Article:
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High Court gives green light to a Pegasus spyware case being brought in London against the Kingdom of Saudi Arabia by a UK based dissident

The High Court has today ruled the KSA does not have immunity under the State Immunity Act 1978 in relation to a case brought against it by satirist and human rights activist Ghanem Al-Masarir for its alleged use of spyware to infiltrate his mobile phones.

In his legal case UK-resident Ghanem alleges that the Saudi regime infected his mobile phone with the spyware known as Pegasus, acquired from the Israeli tech company, NSO Group, which allowed them to access his microphone and camera to hear and record what he was doing. Ghanem was tipped off by an interdisciplinary laboratory based in North America, The Citizen Lab, that his software had been hacked into by the Saudi Government.

Ghanem, who is represented by law firm Leigh Day, is bringing a claim for the psychological damage resulting from the misuse of private information and harassment in relation to the spyware. He is also bringing a claim relating to a physical attack he suffered on 31 August 2018 outside Harrods which he believes was directed by the Saudi regime.

Ghanem was given permission to serve his case on the KSA in January 2020. However, at a hearing in June 2021 the court heard an application by the KSA for a declaration that it was immune under the State Immunity Act 1978 and to dismiss the claim on that basis.

Under the Act, section 5 allows claims to be brought in certain exceptional circumstances including where personal injury has been caused by the State in this country. The KSA argued that the section 5 exception did not extend to Ghanem’s case for several reasons.

In the judgment handed down today, Mr Justice Julian Knowles ruled each of the points raised by the KSA’s application in Ghanem’s favour. In summary:

  1. The section 5 exception applies to any act of whatever type done by a foreign state in the UK which causes personal injury, including those done in the exercise of the defendant’s sovereign authority.
  2. The act or omission causing the personal injury covered by section 5 does not have to have been committed in whole in the UK, it is enough that some substantial and effective act which cause the personal injury has been committed within the UK.
  3. The claimant has provided enough evidence to conclude, on the balance of probabilities, that the defendant is responsible for the persons responsible for the alleged spyware.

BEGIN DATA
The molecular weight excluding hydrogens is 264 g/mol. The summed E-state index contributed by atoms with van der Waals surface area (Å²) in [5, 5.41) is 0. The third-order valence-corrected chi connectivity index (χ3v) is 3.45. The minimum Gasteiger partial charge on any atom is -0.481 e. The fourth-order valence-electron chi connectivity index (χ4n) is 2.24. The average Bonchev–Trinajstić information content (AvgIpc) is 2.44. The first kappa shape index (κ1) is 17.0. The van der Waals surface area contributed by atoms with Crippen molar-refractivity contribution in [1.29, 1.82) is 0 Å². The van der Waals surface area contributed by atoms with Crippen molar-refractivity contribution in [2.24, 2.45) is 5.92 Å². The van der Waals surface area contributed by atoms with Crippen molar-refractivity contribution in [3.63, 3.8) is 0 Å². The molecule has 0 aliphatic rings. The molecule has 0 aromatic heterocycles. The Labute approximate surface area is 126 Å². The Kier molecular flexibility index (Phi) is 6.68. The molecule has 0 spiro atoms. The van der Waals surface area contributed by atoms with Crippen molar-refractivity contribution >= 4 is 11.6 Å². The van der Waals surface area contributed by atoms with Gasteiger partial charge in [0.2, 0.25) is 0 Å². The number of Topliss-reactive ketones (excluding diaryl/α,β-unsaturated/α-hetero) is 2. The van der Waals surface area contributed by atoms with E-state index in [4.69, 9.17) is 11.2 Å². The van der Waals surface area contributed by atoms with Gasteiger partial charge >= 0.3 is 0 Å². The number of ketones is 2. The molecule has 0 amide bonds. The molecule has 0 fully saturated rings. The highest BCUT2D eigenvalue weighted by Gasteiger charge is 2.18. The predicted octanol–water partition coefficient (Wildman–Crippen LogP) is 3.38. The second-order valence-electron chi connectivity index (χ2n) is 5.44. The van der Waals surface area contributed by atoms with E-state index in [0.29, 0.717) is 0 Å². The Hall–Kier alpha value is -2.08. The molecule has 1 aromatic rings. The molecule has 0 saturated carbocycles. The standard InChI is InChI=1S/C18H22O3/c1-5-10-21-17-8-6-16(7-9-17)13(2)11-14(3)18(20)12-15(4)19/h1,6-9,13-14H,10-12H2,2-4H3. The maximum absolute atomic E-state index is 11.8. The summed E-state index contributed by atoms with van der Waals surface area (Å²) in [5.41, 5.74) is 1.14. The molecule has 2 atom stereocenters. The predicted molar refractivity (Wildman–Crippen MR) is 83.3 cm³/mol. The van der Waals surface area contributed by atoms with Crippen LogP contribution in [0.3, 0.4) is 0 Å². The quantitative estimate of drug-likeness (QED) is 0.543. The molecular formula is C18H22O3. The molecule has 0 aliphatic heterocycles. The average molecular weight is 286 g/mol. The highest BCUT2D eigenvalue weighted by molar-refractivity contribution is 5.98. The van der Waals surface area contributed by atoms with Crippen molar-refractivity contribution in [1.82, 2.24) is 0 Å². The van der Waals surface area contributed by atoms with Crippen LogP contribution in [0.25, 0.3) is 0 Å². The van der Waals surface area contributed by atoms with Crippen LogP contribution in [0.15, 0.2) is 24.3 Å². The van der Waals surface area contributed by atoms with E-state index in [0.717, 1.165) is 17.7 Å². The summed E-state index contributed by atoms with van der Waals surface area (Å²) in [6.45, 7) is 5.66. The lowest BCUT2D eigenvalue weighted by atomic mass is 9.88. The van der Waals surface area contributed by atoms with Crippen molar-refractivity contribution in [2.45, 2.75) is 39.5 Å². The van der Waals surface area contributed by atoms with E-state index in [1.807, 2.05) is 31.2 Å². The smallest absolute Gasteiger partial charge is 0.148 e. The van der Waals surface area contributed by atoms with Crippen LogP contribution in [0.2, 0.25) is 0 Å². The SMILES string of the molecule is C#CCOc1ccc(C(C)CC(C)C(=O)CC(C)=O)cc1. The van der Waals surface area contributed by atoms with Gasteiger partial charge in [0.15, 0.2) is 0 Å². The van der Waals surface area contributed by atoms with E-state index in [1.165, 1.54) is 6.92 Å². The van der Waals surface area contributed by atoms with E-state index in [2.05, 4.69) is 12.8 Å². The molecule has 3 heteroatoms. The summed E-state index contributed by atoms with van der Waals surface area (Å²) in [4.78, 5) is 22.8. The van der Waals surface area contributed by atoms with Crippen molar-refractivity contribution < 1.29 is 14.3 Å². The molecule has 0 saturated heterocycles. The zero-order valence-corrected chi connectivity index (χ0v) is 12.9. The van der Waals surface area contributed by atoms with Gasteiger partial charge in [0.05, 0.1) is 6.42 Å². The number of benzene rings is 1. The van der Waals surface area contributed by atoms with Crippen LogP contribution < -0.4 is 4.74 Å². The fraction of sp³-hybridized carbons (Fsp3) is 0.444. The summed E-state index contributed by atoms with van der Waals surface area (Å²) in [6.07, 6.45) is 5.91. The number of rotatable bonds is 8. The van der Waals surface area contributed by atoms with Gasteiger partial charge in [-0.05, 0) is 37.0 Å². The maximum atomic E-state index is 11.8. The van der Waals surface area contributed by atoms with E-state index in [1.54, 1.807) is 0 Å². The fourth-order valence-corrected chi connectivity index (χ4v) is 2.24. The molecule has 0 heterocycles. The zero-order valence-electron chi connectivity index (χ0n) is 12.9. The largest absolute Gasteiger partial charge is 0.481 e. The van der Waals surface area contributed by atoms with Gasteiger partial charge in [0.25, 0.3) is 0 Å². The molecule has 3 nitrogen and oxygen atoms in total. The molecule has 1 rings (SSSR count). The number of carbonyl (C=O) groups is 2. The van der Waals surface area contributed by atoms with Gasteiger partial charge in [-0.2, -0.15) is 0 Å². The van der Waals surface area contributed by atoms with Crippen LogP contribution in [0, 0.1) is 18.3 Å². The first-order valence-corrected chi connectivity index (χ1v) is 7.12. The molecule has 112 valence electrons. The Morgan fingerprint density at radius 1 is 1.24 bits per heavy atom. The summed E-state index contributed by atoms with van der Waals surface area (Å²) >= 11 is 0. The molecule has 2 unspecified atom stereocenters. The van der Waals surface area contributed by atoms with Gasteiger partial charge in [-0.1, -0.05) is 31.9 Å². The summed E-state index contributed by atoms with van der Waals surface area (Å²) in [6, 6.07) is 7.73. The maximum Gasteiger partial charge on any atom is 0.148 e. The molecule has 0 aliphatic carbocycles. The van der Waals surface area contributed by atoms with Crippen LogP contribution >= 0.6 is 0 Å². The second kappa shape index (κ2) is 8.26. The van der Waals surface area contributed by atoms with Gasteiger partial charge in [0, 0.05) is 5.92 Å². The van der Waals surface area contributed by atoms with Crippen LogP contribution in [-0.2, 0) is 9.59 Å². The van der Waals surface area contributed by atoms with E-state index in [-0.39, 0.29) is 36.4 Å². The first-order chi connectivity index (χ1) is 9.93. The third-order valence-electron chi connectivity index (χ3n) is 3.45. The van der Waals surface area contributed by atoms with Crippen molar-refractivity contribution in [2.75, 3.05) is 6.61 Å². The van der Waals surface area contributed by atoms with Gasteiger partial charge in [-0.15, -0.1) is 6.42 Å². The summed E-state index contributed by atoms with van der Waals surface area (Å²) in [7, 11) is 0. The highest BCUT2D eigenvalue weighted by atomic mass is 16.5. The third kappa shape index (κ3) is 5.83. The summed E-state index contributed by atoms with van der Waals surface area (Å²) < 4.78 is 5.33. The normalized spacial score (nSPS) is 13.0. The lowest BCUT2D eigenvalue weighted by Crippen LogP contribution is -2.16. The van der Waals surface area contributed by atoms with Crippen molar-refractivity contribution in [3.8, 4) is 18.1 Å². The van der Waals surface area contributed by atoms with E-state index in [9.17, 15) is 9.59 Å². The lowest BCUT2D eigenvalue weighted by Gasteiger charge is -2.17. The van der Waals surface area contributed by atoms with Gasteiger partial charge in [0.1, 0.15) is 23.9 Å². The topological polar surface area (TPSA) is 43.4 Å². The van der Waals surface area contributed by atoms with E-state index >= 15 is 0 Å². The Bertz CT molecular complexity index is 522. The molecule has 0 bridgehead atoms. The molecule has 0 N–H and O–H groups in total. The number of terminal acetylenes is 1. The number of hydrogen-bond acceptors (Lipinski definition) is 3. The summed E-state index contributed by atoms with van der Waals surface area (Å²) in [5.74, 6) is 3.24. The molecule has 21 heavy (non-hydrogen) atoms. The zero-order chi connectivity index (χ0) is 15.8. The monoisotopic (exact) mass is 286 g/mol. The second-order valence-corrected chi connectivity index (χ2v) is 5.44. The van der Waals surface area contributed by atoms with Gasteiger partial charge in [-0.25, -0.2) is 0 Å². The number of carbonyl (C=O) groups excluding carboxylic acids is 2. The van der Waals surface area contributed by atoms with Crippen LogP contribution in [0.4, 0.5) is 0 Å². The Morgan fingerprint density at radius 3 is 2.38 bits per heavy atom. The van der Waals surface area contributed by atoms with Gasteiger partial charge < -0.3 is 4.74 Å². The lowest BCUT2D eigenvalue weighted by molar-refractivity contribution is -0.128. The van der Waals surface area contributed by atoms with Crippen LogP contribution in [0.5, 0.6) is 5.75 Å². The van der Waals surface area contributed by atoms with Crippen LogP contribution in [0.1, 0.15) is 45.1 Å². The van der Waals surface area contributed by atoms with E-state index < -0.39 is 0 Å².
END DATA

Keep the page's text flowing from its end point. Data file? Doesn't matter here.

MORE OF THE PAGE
4. The claimant has provided enough evidence to conclude, on the balance of probabilities, that the defendant is responsible for the persons responsible for the alleged assault.
  5. The defendant’s contention that the claimant’s case is of such a weak and/or speculative nature that it should be thrown out is dismissed.

Following the ruling the case will now proceed to a substantive trial of the issues in the High Court at a date yet to be set.

Leigh Day also represents several other individuals who claim that they have been unlawfully targeted with spyware by foreign governments while living in the UK. It is hoped that today’s ruling will make it easier for those cases to proceed to trial. These cases include a case brought by two Bahraini dissidents, who now live in the UK, against the Kingdom of Bahrain for the alleged use of FinFisher surveillance software on their computers.

Ghanem Al-Masarir said following the judgment:

“It is a huge relief to me that the judge has ruled in my favour and dismissed the Kingdom’s attempts to hide behind state immunity in my case. The impact of the assault and the targeting with spyware, which I believe was orchestrated by the Kingdom of Saudi Arabia, has had a profound effect on my life. I no longer feel safe and I am constantly looking over my shoulder. I no longer feel able to speak up for the oppressed Saudi people because I fear that any contact with people inside the Kingdom could put them in danger. I look forward to presenting my full case to the court in the hope that I can finally hold the Kingdom to account for the suffering I believe they have caused me.”

Ida Aduwa, associate solicitor at Leigh Day who represents Ghanem, added:

“The judge has made it very clear that Ghanem has provided enough evidence at this stage of the case that the section 5 exception in the State Immunity Act applies to his case. We are pleased that the Kingdom’s attempts to use it to throw out this case have been wholly unsuccessful. Today’s judgment sets a powerful precedent for other cases brought against foreign governments for the alleged use of spyware on individuals in the UK. I hope this judgment will serve as a beacon of hope to those individuals who have been targeted that foreign governments cannot necessarily hide behind state immunity in these types of cases.”

Martyn Day, senior partner at Leigh Day, said:

“It is disappointing that the British Government does so little to protect dissidents, like Ghanem, from spyware attacks. It seems clear that such attacks on people living in our country are becoming ever more common as the spyware software becomes more and more sophisticated. Whilst it is very good to know that NGOs like Citizens Lab and Amnesty International Tech are keeping an eye on the use of such software in this country, surely it is for our own security services to be undertaking that protective role.”

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